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Data protection

How much of a danger is BYOD policy to potential data breaches?



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Robert Half has found in the recently-published report, Cyber Security – Defending your future, that 36% of chief information officers (CIOs) said that a lack of employee knowledge and skills around data security is the most significant security risk for their business.

With the widespread use of Bring Your Own Device (BYOD) practices (where employees get to use their own laptops, tablets and smartphones at work), it presents a range of security risks and challenges in terms of securing corporate networks and data, mobile device management, and developing security policies. With that, 97% of CIOs are stepping up to protect their company from potential data breaches.

The top three measures include providing training to employees on maintaining security when using personal devices, requesting employees to sign an acceptable use policy for keeping company information secure and deployment of mobile device management technology to enforce enhanced protection.

top actions taken by CIOs

Matthieu Imbert-Bouchard, managing director Robert Half Singapore said: “BYOD practices pose a major cyber-security threat which requires protecting corporate networks and data, mobile device management, and developing security policies. Although it may not be intentional, simple human error can expose companies to increased cyber-attacks and situations where sensitive company data can be compromised. The impact of a data security breach on a company’s reputation can be devastating and it can take years to win back customer confidence, so proactively developing a robust IT security strategy should be a top priority.”

“However, BYOD practices offer many advantages such as increased employee satisfaction, productivity and cost savings, so companies must take steps to balance both their employees’ needs and their security concerns.”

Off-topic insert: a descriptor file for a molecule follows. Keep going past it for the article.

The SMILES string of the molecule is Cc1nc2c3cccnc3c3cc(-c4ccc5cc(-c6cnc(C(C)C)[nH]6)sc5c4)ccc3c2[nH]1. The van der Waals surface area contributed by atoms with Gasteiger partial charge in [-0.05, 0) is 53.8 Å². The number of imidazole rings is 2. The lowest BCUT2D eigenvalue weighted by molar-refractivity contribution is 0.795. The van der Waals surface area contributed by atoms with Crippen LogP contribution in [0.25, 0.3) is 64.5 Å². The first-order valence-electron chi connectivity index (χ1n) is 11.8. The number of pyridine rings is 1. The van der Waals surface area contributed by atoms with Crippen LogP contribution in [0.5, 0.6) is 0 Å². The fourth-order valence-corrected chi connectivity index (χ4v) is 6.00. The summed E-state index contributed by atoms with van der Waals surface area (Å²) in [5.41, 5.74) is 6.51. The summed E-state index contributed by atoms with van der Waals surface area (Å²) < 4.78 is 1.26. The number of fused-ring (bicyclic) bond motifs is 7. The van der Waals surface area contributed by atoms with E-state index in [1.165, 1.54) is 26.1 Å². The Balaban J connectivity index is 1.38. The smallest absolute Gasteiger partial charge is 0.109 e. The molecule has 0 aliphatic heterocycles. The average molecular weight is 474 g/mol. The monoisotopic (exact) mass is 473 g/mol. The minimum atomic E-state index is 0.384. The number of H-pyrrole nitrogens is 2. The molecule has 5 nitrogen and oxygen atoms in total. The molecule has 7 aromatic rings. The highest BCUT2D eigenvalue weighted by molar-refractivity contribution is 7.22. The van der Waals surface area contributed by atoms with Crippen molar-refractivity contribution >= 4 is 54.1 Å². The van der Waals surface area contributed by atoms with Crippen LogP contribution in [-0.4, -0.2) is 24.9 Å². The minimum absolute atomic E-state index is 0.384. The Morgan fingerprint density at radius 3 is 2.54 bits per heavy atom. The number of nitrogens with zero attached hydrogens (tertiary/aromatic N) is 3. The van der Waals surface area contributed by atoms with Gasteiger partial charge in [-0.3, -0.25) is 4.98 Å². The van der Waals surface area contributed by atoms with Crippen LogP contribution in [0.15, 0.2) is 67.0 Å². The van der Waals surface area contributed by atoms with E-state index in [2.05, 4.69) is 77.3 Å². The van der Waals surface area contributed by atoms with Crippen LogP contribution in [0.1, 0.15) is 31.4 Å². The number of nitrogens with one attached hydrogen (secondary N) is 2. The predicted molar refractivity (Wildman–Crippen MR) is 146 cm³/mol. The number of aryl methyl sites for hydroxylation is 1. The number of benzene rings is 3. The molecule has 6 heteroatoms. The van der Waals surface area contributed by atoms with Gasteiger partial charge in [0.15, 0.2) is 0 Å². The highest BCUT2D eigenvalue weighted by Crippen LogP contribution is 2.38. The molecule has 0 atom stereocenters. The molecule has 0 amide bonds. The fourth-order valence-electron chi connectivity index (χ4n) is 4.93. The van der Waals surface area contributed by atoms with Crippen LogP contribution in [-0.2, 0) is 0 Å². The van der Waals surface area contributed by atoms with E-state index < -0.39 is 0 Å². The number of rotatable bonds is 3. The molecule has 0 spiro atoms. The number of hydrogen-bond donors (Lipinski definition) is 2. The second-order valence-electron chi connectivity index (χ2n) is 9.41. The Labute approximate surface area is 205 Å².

With the rising concern of CIOs, it also means that there is “an increased demand for IT security specialists with the niche skills”. However, 100% of CIOs responded that it is challenging for their company to find skilled technology professionals, with 29% stating professionals with mobile security skills are the most in demand. In fact, 85% of Singaporean CIOs say they will face more security threats in the next five years due to a shortage of IT security talent.

“New technologies raise new security concerns. This trend has resulted in an IT security skills gap since the available expertise has not kept pace with the evolving IT threats,” says David Jones, senior managing director, Asia Pacific at Robert Half.

According to the report, “the appeal of having experts on hand when needed is expected to rise with 29% of Singaporean CIOs saying they will increase the number of contract IT security professionals in the next 12 months.” Companies are more attracted to the kind of flexible management method that is achieved by combining permanent and contract employment.

hiring plans of CIOs

Infographic / Robert Half
Photo / 123RF



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Join the seventh annual Talent Management Asia, Asia's leading HR strategy conference.
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